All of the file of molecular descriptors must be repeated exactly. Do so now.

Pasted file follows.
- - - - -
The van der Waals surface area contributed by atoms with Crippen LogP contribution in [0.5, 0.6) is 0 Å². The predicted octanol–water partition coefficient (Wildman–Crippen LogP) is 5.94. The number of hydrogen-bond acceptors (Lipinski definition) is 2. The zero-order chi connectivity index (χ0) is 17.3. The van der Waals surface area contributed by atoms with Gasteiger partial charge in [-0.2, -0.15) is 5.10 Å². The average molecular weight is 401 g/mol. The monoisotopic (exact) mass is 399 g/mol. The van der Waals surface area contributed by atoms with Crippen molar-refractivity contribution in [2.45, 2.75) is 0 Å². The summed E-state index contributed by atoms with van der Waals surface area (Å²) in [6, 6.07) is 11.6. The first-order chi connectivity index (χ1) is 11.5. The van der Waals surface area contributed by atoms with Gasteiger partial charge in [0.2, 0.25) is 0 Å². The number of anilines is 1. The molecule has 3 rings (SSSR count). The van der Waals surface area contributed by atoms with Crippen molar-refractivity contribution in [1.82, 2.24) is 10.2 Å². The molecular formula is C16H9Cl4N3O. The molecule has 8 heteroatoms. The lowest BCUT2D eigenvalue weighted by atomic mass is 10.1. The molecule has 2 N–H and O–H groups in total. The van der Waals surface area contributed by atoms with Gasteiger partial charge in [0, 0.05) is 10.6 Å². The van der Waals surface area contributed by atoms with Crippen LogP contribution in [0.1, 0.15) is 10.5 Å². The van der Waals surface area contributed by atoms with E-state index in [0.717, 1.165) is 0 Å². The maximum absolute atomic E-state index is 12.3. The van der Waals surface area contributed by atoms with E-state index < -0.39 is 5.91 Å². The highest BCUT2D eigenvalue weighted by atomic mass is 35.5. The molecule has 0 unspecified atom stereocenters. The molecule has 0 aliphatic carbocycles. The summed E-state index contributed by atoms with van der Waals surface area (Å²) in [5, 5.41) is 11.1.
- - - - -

The van der Waals surface area contributed by atoms with Crippen LogP contribution in [0.5, 0.6) is 0 Å². The predicted octanol–water partition coefficient (Wildman–Crippen LogP) is 5.94. The number of hydrogen-bond acceptors (Lipinski definition) is 2. The zero-order chi connectivity index (χ0) is 17.3. The van der Waals surface area contributed by atoms with Gasteiger partial charge in [-0.2, -0.15) is 5.10 Å². The average molecular weight is 401 g/mol. The monoisotopic (exact) mass is 399 g/mol. The van der Waals surface area contributed by atoms with Crippen molar-refractivity contribution in [2.45, 2.75) is 0 Å². The summed E-state index contributed by atoms with van der Waals surface area (Å²) in [6, 6.07) is 11.6. The first-order chi connectivity index (χ1) is 11.5. The van der Waals surface area contributed by atoms with Gasteiger partial charge in [0.2, 0.25) is 0 Å². The number of anilines is 1. The molecule has 3 rings (SSSR count). The van der Waals surface area contributed by atoms with Crippen molar-refractivity contribution in [1.82, 2.24) is 10.2 Å². The molecular formula is C16H9Cl4N3O. The molecule has 8 heteroatoms. The lowest BCUT2D eigenvalue weighted by atomic mass is 10.1. The molecule has 2 N–H and O–H groups in total. The van der Waals surface area contributed by atoms with Gasteiger partial charge in [0, 0.05) is 10.6 Å². The van der Waals surface area contributed by atoms with Crippen LogP contribution in [0.1, 0.15) is 10.5 Å². The van der Waals surface area contributed by atoms with E-state index in [0.717, 1.165) is 0 Å². The maximum absolute atomic E-state index is 12.3. The van der Waals surface area contributed by atoms with E-state index < -0.39 is 5.91 Å². The highest BCUT2D eigenvalue weighted by atomic mass is 35.5. The molecule has 0 unspecified atom stereocenters. The molecule has 0 aliphatic carbocycles. The summed E-state index contributed by atoms with van der Waals surface area (Å²) in [5, 5.41) is 11.1.